Help for Small Businesses During COVID-19
Businesses throughout North America are impacted by the Coronavirus pandemic, including many construction companies and our own Butler Builders®. In partnership with BlueScope Buildings North America, Butler Manufacturing™ has compiled resources and recommendations to assist small business owners as they navigate these unprecedented times.
There are several ways the federal government, through the Small Business Administration, can help with the financial impact via the Coronavirus Aid, Relief, and Economic Security (CARES) Act. This program provides cash to impacted small businesses quickly, with less red tape than the SBA’s existing loan programs. It also incentivizes business owners to keep employees on the payroll by offering loan forgiveness.
The following is a summary of the resources available to small business owners through the CARES Act. You should work with your attorney, banker and financial adviser before you file any applications.
The Paycheck Protection Program
This is a loan program that offers small business owners an incentive to keep their workers on the payroll. Your company cannot have more than 500 employees. The SBA will forgive the loans if all employees are kept on the payroll for eight weeks and the money is used for payroll, rent, mortgage, interest or utilities. The maximum loan amount is $10 million.
The program is available through June 30, 2020. Several conditions apply so check with the SBA. The application has been posted on the Treasury Department’s CARES Act resource page. You can find it here: https://home.treasury.gov/system/files/136/Paycheck-Protection-Program-Application-3-30-2020-v3.pdf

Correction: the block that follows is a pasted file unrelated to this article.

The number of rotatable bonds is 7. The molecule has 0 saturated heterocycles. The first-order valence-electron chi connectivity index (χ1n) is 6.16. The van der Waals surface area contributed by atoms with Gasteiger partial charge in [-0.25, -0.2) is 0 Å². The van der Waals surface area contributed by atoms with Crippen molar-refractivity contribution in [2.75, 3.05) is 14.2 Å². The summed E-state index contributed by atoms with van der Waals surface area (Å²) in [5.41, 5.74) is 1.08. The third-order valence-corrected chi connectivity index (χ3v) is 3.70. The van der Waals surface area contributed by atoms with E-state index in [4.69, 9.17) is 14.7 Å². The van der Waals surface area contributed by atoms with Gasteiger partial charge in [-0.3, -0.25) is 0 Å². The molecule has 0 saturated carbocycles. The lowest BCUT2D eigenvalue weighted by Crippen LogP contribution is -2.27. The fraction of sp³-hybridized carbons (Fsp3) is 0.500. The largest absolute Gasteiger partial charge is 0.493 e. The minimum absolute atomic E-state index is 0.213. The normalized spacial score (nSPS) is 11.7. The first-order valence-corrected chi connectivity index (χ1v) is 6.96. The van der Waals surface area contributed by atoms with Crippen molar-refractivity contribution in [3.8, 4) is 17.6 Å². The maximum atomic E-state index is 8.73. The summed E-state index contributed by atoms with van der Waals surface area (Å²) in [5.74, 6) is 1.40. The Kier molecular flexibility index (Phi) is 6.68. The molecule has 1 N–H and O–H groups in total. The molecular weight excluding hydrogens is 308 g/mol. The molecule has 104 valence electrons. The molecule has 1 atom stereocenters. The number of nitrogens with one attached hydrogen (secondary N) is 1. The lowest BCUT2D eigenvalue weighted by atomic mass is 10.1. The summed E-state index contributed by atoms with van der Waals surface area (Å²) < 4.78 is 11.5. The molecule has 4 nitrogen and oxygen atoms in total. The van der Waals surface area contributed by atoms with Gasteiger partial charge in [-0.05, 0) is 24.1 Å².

Economic Injury Disaster Loans and Loan Advance
The program allows for an advance of up to $10,000 to help businesses experiencing a temporary loss of revenue. The loan program offers working capital loans of up to $2 million that can help to overcome the loss of revenue. To apply, go to https://disasterloan.sba.gov/ela/
SBA Debt Relief
If you have current, non-disaster related loans obtained through the SBA, the SBA will cover all loan payments on these loans, including principal, interest and fees, for six months. This relief will also be available to new borrowers who take out loans within six months of March 27, 2020.
Now that you are in-the-know on the CARES Act, there are a few other things you need to take into consideration during this crisis. According to Forbes Magazine, the following recommendations can help fortify your business. A link to the full story can be found below in the “Sources” section.
Access to Funds
In addition to the help you can obtain through the CARES Act, it is a good idea to explore all your capital access options so you have all you need when you need it. Incidents like this pandemic can strain a small business’s capability to meet financial obligations.
Check your supplier agreements and maintenance contracts. Can they meet increases in demand for an extended period of time? Work with them to find the best solution.
Insurance Coverage Issues
Many businesses have business interruption insurance. Contact your insurance agent to review your policy to understand your coverage.
It’s critical to communicate openly with your customers about the status of your operations and what protective measures you’ve implemented. This will help ease their concerns and reinforce that they are working with a strong partner.
As a business, bring your staff together and prepare a plan for what you will do if the pandemic worsens and when it improves.
Apply for CARES Act Assistance at www.sba.gov/local-assistance/find/
Information resources: email@example.com or 1-800-827-5722
Small Business Association – www.sba.gov
U.S. Chamber of Commerce – www.uschamber.com/series/above-the-fold/how-access-stimulus-funding-your-small-business